While on safari in Kenya, rare wildlife sightings await you around every corner and behind every bush.
Huge herds of wildebeest, or members of the iconic Big Five often make their presence known to the safari goer and the sheer abundance of wildlife in Kenya ensures the safari of a lifetime.
Cottar’s 1920s Safari Camp is happily set in this Kenyan wilderness environment, where wildlife rules. Here are a few recent guest sightings and interesting animal facts about them that are bound to make you green with safari envy:
Guests get lucky on honeymoon
Spotting a pangolin in its natural environment is possibly the most exciting safari sighting. Many guides will retire without ever having seen one. However, honeymoon couple, Ibrahim and Nicole from the US, got lucky when they came across the extremely rare pangolin wandering through the Olderkesi conservancy.
Watch the video of their rare wildlife sighting.
With its armoured shell and peculiar walk, the humble pangolin looks more like an anteater prepped for medieval battle than an animal under threat of extinction. Sadly, the illegal trade of pangolins in South Asia has now earned the scaly mammals the unenviable title of ‘most trafficked animal on earth’. Some estimates claim that pangolin sales account for up to 20 per cent of the entire wildlife black market. Considering the number of wildlife species on the black market, this is a truly terrifying statistic.
What makes this pangolin so special?
- When pangolins feel threatened, they curl up into a tight, almost impenetrable, ball to protect their vulnerable undersides.
- When the pangolins tongue is fully extended, it can be up to 16 inches (over 40 centimeters) longer than its entire body length!
- Pangolins are the only mammals in the world covered in scales.
- A pangolin can eat 70million ants a year. They have no teeth but grind them up in their stomachs.
- The word ‘pangolin’ comes from the Malay word ‘penggulung’, which means ‘one that rolls up’
- Pangolins have become highly endangered through the use of their scales in Chinese medicine, as well as being eaten as a delicacy in Vietnam.
The eagle has landed
From small and scaly to huge and feathery! Guests at Cottar’s 1920s Safari Camp were also recently lucky enough to sit and admire a Martial Eagle. Clearly tired after catching its breakfast, the eagle was taking a well-deserved break. Working for your food definitely means something different in the wild.
With their captivating bright yellow eyes, slate-grey back and crest, white belly with black speckles, and enormous feet with impressive 6cm hind talons – Martial Eagles are nothing short of spectacular. This eagle is also Africa’s largest eagle, with a wingspan that stretches up to 2.75m – that is bigger than the height of a standard door!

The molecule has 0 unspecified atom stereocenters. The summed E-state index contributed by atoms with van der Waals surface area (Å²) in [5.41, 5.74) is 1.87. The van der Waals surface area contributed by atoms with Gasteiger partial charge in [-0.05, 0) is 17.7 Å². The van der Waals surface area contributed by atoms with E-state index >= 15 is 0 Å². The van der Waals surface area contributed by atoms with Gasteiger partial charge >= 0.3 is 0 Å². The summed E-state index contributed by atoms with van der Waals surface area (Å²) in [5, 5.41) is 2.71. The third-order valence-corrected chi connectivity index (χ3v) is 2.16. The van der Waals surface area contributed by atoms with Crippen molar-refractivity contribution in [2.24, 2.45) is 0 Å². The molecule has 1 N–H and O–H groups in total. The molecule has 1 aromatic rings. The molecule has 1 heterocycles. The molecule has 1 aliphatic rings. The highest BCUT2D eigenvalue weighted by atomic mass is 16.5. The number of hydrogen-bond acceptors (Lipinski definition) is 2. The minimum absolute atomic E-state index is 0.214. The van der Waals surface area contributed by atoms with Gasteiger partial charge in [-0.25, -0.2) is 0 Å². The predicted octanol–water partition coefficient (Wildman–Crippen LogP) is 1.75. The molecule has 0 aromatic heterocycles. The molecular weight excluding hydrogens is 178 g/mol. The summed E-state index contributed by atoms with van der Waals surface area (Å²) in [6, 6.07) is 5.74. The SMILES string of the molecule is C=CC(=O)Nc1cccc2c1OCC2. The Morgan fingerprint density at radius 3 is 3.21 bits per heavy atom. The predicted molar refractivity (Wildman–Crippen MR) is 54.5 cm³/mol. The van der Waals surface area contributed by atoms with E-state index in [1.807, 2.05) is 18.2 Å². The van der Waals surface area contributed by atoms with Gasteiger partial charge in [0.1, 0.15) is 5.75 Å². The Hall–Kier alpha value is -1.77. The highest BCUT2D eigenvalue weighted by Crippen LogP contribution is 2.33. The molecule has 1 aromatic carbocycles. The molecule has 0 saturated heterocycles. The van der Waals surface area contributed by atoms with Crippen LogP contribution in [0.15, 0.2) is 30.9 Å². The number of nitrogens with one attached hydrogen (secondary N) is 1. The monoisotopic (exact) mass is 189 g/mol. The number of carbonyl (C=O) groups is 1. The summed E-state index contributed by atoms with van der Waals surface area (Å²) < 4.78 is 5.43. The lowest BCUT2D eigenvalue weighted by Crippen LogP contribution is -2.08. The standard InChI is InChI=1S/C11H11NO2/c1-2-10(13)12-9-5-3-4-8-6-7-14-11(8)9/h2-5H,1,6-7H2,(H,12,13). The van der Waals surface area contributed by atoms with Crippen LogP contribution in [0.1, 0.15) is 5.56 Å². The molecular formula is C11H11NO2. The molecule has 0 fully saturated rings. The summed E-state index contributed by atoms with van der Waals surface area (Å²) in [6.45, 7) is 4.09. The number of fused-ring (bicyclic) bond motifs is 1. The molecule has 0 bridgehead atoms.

Unfortunately, Martial Eagle numbers are in decline throughout their range and are now listed as a vulnerable species by IUCN (International Union for Conservation of Nature). At present, it is estimated that there are around 20 breeding pairs of Martial Eagles in the entire Maasai Mara ecosystem, with at least 4 pairs that utilize the area around Cottars 1920s Safari Camp.
Interesting facts about this majestic bird
- The Martial Eagle is one of the strongest eagles in Africa and can reportedly knock an adult man off his feet
- This eagle has enough power in its talons to break the arm of a man.
- The Martial Eagle is the fifth heaviest eagle (on average) in the world
- Martial Eagles feed on gamebirds, hares, hyraxes, small antelopes, monitor lizards and other medium sized vertebrates
- If a martial eagle cannot carry its prey away, which is the case for mammals over 8 kg, it will eat it there on the ground, returning to feed for up to 5 days.
- These eagles have extremely keen eyesight (3.0-3.6 times human acuity) and can spot potential prey up to five kilometres away!
Experiencing and sightings like these turn into memories that will last a life time. The sad truth, however, is that these wildlife encounters are becoming more and more rare as the list of endangered wildlife grows. We hope that they can be around for the future generations to enjoy.
Cottars Wildlife Conservation Trust
Cottars is a camp that is focused on preserving Kenya’s wildlife in any way possible. They have setup a trust in order to support just such conservation action. Cottars Wildlife Conservation Trust (CWCT) supports the establishment of a 6,000 acre Olderikesi Wildlife Conservancy pilot project on the boundary and key wildlife corridor of the Maasai Mara National Reserve and the Serengeti National Park. CWCT has been actively engaged in the preservation of natural habitats and wildlife in the area and in securing the area from poachers, and for the protection of the community.
Find out more about this initiative here